One of the many things the Covid-19 pandemic taught us is that chaos and uncertainty will ensue if emergency structural systems are not in place in advance. Three years after Covid-19 began spreading worldwide, we still grapple with its aftershocks in medicine. In the UK, the NHS has seen the most dramatic effects, as an already overburdened system was forced to shift priorities from chronic and preventative care to infectious disease response and back again. Research has shown that cancer care has not kept pace in these three years. A study by Cancer Research UK illuminated these staggering effects: the overall number of individuals participating in cancer screening tests decreased by 15% from 2019 to 2021. Individuals seen by a specialist within 14 days decreased from higher than 93% (prior to May 2020) to 78.8%. The healthcare crisis persists to this day and will likely worsen due to cuts to healthcare and research funding as the UK continues to reimagine life after Brexit.
In the realm of rare diseases, there is a pressing need to innovate diagnostic and prognostic tests, given the already long wait times and delays in care. Despite being considered uncommon, rare diseases are estimated to afflict around 10% of the population, which is the same prevalence as asthma or diabetes in the US. In total, this equates to a sizeable percentage of patients who require specialised care. Patients with rare diseases and cancers have felt this strain acutely, as delays in their clinical care have exacerbated their own personal crises. What if diagnosis and prognosis for rare diseases and cancers could be quick, allowing more time for treatment? What if, for instance, there was a simple cancer test similar to the routine blood tests that already exist for glucose or cholesterol levels? And, moreover, what if this test was low-cost, had high sensitivity/specificity, and could translate quickly from the lab into the clinic? That’s the type of technology my lab and I are working on. Historically, this type of diagnostic test has been used for blood cancer, but in the past decade scientists have aimed to apply this approach to other cancers.
"Despite being considered uncommon, rare diseases are estimated to afflict around 10% of the population, which is the same prevalence of asthma or diabetes in the US. In total, this equates to a sizeable percentage of patients who require specialised care."
One such type of rare disease is pheochromocytoma and paraganglioma (PPGL) syndrome, in which patients with a single inherited genetic mutation may develop cancers throughout their bodies. When these cancers may develop is unknown. Unfortunately, we also do not have sensitive clinical markers to know whether this kind of tumour will be benign or malignant. We often learn that an individual has cancer after they report insidious symptoms, like panic attacks, high blood pressure, or palpitations. In some cases we learn of the tumours too late and the disease may no longer be curable. My lab is aiming to produce a test that could detect whether cancer is likely to metastasise before patients have symptoms.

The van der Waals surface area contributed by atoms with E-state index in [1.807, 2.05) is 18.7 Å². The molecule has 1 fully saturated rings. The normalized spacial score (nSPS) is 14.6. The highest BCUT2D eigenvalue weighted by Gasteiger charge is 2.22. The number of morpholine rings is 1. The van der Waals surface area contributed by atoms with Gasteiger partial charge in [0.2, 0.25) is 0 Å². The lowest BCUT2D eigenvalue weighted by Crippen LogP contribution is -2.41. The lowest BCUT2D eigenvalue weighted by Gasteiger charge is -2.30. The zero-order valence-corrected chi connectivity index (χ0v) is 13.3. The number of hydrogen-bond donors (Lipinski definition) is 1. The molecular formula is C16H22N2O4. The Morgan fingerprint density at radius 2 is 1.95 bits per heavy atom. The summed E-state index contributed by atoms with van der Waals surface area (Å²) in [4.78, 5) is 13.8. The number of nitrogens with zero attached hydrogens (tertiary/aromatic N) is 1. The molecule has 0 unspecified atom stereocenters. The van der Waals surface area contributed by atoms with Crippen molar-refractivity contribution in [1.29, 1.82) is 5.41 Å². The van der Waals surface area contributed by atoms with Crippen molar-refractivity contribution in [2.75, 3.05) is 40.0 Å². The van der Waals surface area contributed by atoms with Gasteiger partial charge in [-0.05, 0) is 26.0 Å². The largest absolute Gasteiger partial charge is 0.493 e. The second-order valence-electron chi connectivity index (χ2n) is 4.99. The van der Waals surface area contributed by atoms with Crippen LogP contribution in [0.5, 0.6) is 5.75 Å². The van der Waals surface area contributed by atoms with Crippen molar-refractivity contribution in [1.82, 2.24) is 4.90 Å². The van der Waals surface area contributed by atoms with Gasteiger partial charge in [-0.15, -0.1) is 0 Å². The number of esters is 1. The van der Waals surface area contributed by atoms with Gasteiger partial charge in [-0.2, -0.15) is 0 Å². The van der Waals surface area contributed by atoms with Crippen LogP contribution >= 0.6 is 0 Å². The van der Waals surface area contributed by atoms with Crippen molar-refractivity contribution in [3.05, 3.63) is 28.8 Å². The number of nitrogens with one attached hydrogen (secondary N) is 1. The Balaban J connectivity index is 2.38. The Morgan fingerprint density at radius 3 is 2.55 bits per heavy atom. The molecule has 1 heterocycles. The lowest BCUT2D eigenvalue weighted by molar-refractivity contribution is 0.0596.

During my PhD under the supervision of Dr Ruth Casey and Professor Eamonn Maher, I am collecting plasma samples from patients at Addenbrooke’s Hospital who have PPGL syndrome. Patients may be undergoing treatment for a tumour, have had a past tumour, or are undergoing asymptomatic surveillance because they harbour a genetic variant that predisposes them to PPGL development over their lifetime. By prospectively collecting blood samples, we hope to identify tumour- and/or gene-specific molecules that can be tracked over time during a patient's clinical course. This patient population is unique because their cellular metabolism (e.g. breaking down glucose in cells) is impacted. Therefore, we predict that we can detect abnormal substances (i.e. metabolites) in the blood that are associated with the genetic mutation. This could lead to early diagnosis and treatment.
Given the current demands on the NHS healthcare system, patients with rare diseases bear the largest burden. Their diagnoses require consistent speciality care and clinical surveillance. Over the past few years, rare disease patients have experienced long wait times for critical tests, including genetic sequencing and annual imaging. We hope our blood test may help identify patients whose tumours are recurring or progressing, enabling triage of patients needing focused clinical attention.
Confronting an infectious disease pandemic over the last three years has reinforced that prevention and detection are paramount in medicine. The NHS is increasingly stretched as funding is restricted and clinical demands increase. Services for patients with rare cancers are especially struggling, as the management of these chronic conditions is dependent on a fully functional medical system. My colleagues and I imagine a future where we can turn a simple blood test into a precision diagnostics tool for patients with PPGL syndromes and individuals with other rare diseases. While further research and larger sample sizes are imperative to fully implement these results and roll out clinical-grade tests, we are hopeful that we can help tackle the rare disease crisis in medicine.
Yasemin Cole  is a PhD student studying hereditary cancer syndromes and genomics in the Department of Medical Genetics.